Unusual, to lose the exchange early in the middle game, and steadily turn the tables the rest of the way.

May-10-07  technical draw: Great game. Mieses was no chump. This is a really complicated game with lots of pieces en prise at the same time (at move 13 black has two pieces en prise and puts in a third!). Really extraordinary.
Sep-08-07  CapablancaFan: Capa gets outplayed in the middlegame, and in fact, loses the exchange. then they reach the endgame and well...LOL!
Feb-03-08  sombreronegro: The winning move is 28 Kh7 which relieved g7 from its defensive duties. I think Mieses was going to play h2 h4 and threaten g4 g5. The problem is after Kh7 his queen is hopelessly trapped after g4 g5. He was fooled into building a tomb for his queen. With that stalled the counter attack was in the making and the queen never made is back to defend.
Oct-07-09  ROADDOG: Nice vid on this great game. SeanGGodley shares Capablancas analysis on the game, his admitted mistakes, and how he overcame his errors with accurate play. These guys were good!
Oct-07-09  darkjuva: Please stop this pressure :D
Apr-17-10  Sourav: Isn't 7.f3 a better move? Is it bad because black can then respond with 7...d5?
Premium Chessgames Member
  Phony Benoni: < Sourav: Isn't 7.f3 a better move? Is it bad because black can then respond with 7...d5?>

click for larger view

That's probably right. With White's K+Q lined up on the e-file and Black castled, bells should be going off in Black's head alerting him to open the e-file at any cost. That's one reason White played 7.0-0-0 instead, getting his king out of the way.

In <1.e4 e5> openings, the move f2-f3 should be viewed with suspicion. Sometimes it is necessary, but usually it's a wasted move contributing nothing to White's attack and doing nothing about Black's desired counterplay with ...d5. Also, the opening of the "Fool's Mate" diagonal often allows Black to sacrifice on e4 and start an attack. Finally, in this position it has the additional drawback of taking the best square from White's undeveloped g1-knight.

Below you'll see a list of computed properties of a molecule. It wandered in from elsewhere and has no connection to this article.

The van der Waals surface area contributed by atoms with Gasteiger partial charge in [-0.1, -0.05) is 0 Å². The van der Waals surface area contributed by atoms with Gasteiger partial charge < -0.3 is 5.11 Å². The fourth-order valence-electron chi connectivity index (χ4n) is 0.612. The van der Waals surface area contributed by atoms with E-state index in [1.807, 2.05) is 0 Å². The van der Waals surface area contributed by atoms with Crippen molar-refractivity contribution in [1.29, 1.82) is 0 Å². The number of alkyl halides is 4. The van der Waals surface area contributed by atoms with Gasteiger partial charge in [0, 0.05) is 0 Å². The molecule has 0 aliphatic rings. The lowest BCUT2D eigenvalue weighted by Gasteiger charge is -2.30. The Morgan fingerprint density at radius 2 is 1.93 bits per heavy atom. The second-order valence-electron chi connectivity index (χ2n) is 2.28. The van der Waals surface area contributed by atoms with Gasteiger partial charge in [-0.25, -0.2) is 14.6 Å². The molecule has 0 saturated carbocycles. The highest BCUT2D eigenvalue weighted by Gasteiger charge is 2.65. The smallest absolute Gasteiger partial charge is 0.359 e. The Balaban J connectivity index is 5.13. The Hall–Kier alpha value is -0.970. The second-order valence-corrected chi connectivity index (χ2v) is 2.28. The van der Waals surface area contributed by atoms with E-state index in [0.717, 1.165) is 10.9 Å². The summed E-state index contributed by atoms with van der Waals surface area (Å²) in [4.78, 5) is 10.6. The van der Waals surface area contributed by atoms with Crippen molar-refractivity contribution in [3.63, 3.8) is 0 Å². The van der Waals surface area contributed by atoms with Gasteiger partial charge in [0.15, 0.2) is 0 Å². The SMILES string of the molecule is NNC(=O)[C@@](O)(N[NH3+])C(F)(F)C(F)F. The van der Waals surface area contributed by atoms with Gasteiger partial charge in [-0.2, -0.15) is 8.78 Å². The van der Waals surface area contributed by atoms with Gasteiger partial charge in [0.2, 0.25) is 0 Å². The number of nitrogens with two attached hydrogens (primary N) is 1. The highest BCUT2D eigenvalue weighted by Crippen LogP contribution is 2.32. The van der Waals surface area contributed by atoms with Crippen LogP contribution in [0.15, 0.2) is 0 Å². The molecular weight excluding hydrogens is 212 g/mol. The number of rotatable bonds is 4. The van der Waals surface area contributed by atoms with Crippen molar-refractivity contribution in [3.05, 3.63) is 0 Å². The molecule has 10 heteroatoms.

Apr-18-10  Sourav: Thank you Phony Benoni.
Apr-18-10  Sourav: Why didn’t white play 5.e5?
Apr-18-10  Sourav: Sorry. I worded my previous to previous question incorrectly. The question should be 'Isn't 8.f3 a better move? Is it bad because black can then respond with 8...d5?'. Note that I am referring to white's 8th move and not white's 7th move.
May-15-10  Sourav: What happens if white plays 14.f3?
Jun-06-10  Sourav: Why can't white play 36.Rd5?
Premium Chessgames Member
  TheFocus: This is match game two of a two-game match. It was played on November 18-19, 1913 in Berlin, Germany.

Capablanca won both games.

Aug-04-15  1971: One of the best games ever played! I love this game shows the power of a strong plan and the concept of if your at 90% accuracy and your opponent is at 89% just keep making moves and eventually you'll win!

*Of if isn't great writing but you get the point!

Premium Chessgames Member
  julillo: 13...Bg4? was a mistake that lost quality beeing a pawn up ...still playable, but 21...Qc6? is decisive after 22. Qxc6 White must win. 22. Rd4?! is doubious but still with big advantage, the real mistake is 23. f5?, after 23 Rd2! black can´t play 23..c6 24. b4 Bb6 25. Qe7 winning and after 23. Rb8 24. Qd5 Bb6 25. Rde2 White´s attack should win